Thursday, April 3, 2014
How to Market a Screenplay
Our readers have often asked when the GREEN DARKNESS movie is coming to their local movie theater.
Oh, if only it was as 'easy' a process as step 1. option the book's screenplay rights. step 2. write the script... step 4. make the film.
What is missing in that formula is step 3 -- marketing the script to a producer or producers who will champion our script through the financing phase and getting a director interested, casting some big name actors/actresses, putting together a crew with equipment, booking locations, and a myriad of other details. And those are just pre-production and production intricacies. We won't go into the complexities of post-production in this blog.
Marketing, also known as pitching the screenplay, is an art -- a stomach churning, nerve rattling, roller coaster ride of an art. A specialized skill that we hone with every pitch we give. Whether the pitch is done face-to-face with a producer, or by having a producer read a written synopsis, or by paying companies who specialize in getting us access to pitch to big-name producers on the phone ... it's a coin toss whether the producer will ask to read the script.
During the pitch, they can sound totally enthusiastic about our project, but then they may not ask to actually read the screenplay. And if they ask for the script, it feels like forever before we hear their verdict about being involved in the project.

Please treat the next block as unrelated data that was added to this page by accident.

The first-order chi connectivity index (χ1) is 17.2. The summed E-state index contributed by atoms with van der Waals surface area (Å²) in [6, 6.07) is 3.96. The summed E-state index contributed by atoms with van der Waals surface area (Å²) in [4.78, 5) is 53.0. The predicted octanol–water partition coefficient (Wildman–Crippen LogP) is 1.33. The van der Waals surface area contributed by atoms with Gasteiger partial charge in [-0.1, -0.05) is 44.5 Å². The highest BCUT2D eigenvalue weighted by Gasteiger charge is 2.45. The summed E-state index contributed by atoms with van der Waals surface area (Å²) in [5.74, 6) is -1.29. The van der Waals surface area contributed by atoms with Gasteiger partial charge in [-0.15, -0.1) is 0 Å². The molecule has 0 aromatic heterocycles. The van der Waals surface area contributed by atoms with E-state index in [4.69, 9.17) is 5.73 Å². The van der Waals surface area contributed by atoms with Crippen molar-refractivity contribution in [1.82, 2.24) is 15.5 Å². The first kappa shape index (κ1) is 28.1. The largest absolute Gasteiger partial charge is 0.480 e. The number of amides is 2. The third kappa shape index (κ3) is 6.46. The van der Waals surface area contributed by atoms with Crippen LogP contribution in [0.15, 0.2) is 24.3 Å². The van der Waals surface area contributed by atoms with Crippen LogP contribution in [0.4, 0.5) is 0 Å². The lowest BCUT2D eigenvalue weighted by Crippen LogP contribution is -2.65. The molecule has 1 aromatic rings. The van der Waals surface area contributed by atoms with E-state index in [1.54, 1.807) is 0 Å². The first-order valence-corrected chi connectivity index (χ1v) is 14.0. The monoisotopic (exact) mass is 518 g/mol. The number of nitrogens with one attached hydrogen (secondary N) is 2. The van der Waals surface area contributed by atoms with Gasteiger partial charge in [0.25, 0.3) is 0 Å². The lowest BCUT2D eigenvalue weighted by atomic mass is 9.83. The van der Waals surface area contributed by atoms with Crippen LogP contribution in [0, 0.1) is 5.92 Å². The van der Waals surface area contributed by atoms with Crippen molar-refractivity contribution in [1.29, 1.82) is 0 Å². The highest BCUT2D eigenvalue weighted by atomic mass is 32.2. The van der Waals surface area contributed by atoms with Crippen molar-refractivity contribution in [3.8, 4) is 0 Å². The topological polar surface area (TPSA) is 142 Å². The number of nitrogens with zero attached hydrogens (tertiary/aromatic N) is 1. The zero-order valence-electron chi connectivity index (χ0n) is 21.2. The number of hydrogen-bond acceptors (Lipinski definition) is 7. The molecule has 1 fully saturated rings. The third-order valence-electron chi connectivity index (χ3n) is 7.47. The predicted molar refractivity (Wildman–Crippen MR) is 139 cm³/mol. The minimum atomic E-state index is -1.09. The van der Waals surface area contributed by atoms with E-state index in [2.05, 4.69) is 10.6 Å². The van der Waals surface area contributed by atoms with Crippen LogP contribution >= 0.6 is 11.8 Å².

One producer may put down the idea of even reading a period piece, saying it's too expensive to create or not marketable; then, the very next producer may say something like "Wow! That stuff is really hot right now!."
One may say he wants to research the book's track record more; and then, the next could ask to read the screenplay before the pitch is even finished.
Sometimes they suggest that it might work better as a TV mini-series, but they’re only interested in feature films and so won’t even consider reading it..
Some complain when we give information about the book and the built in audience, others find that information welcome. Some want more time spent in the medieval period of the story, and others are more invested in the ‘present’ part of the story.
The Executives we pitch to have to consider not only their own reactions to the story but the feelings and opinion of their higher ups whom they will have to convince. One producer knew right off the bat that her boss didn’t like reincarnation stories.
Like we said -- a toss of the coin... a roller coaster ride, but whatever the experience is, we won't stop until we find the perfect home to bring our adaptation of GREEN DARKNESS to life at your local movie complex.
Wish us luck!
Until next time --
Marla & Angela